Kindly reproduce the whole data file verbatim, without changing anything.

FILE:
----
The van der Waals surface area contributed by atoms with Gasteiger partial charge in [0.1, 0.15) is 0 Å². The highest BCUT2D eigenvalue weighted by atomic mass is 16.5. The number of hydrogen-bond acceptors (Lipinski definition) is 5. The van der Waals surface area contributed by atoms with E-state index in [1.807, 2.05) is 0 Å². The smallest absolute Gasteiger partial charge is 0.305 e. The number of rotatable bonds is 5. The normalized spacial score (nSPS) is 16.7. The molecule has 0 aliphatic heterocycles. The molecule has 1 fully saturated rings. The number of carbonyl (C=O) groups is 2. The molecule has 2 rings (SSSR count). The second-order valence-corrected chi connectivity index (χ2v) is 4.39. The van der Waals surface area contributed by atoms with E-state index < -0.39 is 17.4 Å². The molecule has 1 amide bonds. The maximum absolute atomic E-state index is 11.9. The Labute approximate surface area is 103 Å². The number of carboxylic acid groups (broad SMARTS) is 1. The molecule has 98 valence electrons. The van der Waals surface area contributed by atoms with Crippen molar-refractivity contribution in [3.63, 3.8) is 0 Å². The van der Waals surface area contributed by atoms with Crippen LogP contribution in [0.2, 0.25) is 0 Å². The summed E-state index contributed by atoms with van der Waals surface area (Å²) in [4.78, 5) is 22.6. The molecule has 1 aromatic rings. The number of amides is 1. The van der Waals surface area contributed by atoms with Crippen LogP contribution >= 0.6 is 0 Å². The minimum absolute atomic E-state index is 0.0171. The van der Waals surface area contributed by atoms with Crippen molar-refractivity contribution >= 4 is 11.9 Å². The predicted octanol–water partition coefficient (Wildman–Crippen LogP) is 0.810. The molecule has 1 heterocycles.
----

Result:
The van der Waals surface area contributed by atoms with Gasteiger partial charge in [0.1, 0.15) is 0 Å². The highest BCUT2D eigenvalue weighted by atomic mass is 16.5. The number of hydrogen-bond acceptors (Lipinski definition) is 5. The van der Waals surface area contributed by atoms with E-state index in [1.807, 2.05) is 0 Å². The smallest absolute Gasteiger partial charge is 0.305 e. The number of rotatable bonds is 5. The normalized spacial score (nSPS) is 16.7. The molecule has 0 aliphatic heterocycles. The molecule has 1 fully saturated rings. The number of carbonyl (C=O) groups is 2. The molecule has 2 rings (SSSR count). The second-order valence-corrected chi connectivity index (χ2v) is 4.39. The van der Waals surface area contributed by atoms with E-state index < -0.39 is 17.4 Å². The molecule has 1 amide bonds. The maximum absolute atomic E-state index is 11.9. The Labute approximate surface area is 103 Å². The number of carboxylic acid groups (broad SMARTS) is 1. The molecule has 98 valence electrons. The van der Waals surface area contributed by atoms with Crippen molar-refractivity contribution in [3.63, 3.8) is 0 Å². The van der Waals surface area contributed by atoms with Crippen LogP contribution in [0.2, 0.25) is 0 Å². The summed E-state index contributed by atoms with van der Waals surface area (Å²) in [4.78, 5) is 22.6. The molecule has 1 aromatic rings. The number of amides is 1. The van der Waals surface area contributed by atoms with Crippen LogP contribution >= 0.6 is 0 Å². The minimum absolute atomic E-state index is 0.0171. The van der Waals surface area contributed by atoms with Crippen molar-refractivity contribution >= 4 is 11.9 Å². The predicted octanol–water partition coefficient (Wildman–Crippen LogP) is 0.810. The molecule has 1 heterocycles.